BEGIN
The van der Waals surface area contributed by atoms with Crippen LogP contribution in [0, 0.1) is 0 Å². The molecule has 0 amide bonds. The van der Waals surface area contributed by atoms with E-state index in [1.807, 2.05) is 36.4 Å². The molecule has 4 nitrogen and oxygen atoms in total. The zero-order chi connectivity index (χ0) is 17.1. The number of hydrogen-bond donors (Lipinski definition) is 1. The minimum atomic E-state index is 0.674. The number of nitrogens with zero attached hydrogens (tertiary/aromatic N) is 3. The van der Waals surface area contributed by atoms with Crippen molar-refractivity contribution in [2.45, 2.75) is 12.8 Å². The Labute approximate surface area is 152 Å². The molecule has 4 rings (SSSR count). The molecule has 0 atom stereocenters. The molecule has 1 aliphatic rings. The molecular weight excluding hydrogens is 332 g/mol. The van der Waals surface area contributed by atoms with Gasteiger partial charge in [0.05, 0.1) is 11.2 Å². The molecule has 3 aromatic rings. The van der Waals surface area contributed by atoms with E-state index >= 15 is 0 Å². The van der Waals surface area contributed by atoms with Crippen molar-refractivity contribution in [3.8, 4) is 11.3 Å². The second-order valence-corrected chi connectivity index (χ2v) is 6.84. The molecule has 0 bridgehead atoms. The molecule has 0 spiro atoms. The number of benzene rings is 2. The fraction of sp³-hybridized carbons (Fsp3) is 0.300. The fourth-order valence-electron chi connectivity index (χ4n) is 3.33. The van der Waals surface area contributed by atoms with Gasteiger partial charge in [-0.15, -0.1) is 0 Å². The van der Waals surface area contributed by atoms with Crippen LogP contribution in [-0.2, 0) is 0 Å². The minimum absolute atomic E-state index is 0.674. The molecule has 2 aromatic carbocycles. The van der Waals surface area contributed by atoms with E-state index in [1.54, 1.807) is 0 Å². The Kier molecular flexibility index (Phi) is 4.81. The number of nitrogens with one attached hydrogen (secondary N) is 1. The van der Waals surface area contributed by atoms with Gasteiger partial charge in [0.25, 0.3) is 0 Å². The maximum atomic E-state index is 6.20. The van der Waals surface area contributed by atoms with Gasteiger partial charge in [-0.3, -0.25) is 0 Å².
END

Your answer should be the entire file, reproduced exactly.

The van der Waals surface area contributed by atoms with Crippen LogP contribution in [0, 0.1) is 0 Å². The molecule has 0 amide bonds. The van der Waals surface area contributed by atoms with E-state index in [1.807, 2.05) is 36.4 Å². The molecule has 4 nitrogen and oxygen atoms in total. The zero-order chi connectivity index (χ0) is 17.1. The number of hydrogen-bond donors (Lipinski definition) is 1. The minimum atomic E-state index is 0.674. The number of nitrogens with zero attached hydrogens (tertiary/aromatic N) is 3. The van der Waals surface area contributed by atoms with Crippen molar-refractivity contribution in [2.45, 2.75) is 12.8 Å². The Labute approximate surface area is 152 Å². The molecule has 4 rings (SSSR count). The molecule has 0 atom stereocenters. The molecule has 1 aliphatic rings. The molecular weight excluding hydrogens is 332 g/mol. The van der Waals surface area contributed by atoms with Gasteiger partial charge in [0.05, 0.1) is 11.2 Å². The molecule has 3 aromatic rings. The van der Waals surface area contributed by atoms with E-state index >= 15 is 0 Å². The van der Waals surface area contributed by atoms with Crippen molar-refractivity contribution in [3.8, 4) is 11.3 Å². The second-order valence-corrected chi connectivity index (χ2v) is 6.84. The molecule has 0 bridgehead atoms. The molecule has 0 spiro atoms. The number of benzene rings is 2. The fraction of sp³-hybridized carbons (Fsp3) is 0.300. The fourth-order valence-electron chi connectivity index (χ4n) is 3.33. The van der Waals surface area contributed by atoms with Gasteiger partial charge in [-0.15, -0.1) is 0 Å². The van der Waals surface area contributed by atoms with Crippen LogP contribution in [-0.2, 0) is 0 Å². The minimum absolute atomic E-state index is 0.674. The molecule has 2 aromatic carbocycles. The van der Waals surface area contributed by atoms with E-state index in [1.54, 1.807) is 0 Å². The Kier molecular flexibility index (Phi) is 4.81. The number of nitrogens with one attached hydrogen (secondary N) is 1. The van der Waals surface area contributed by atoms with Gasteiger partial charge in [0.25, 0.3) is 0 Å². The maximum atomic E-state index is 6.20. The van der Waals surface area contributed by atoms with Gasteiger partial charge in [-0.3, -0.25) is 0 Å².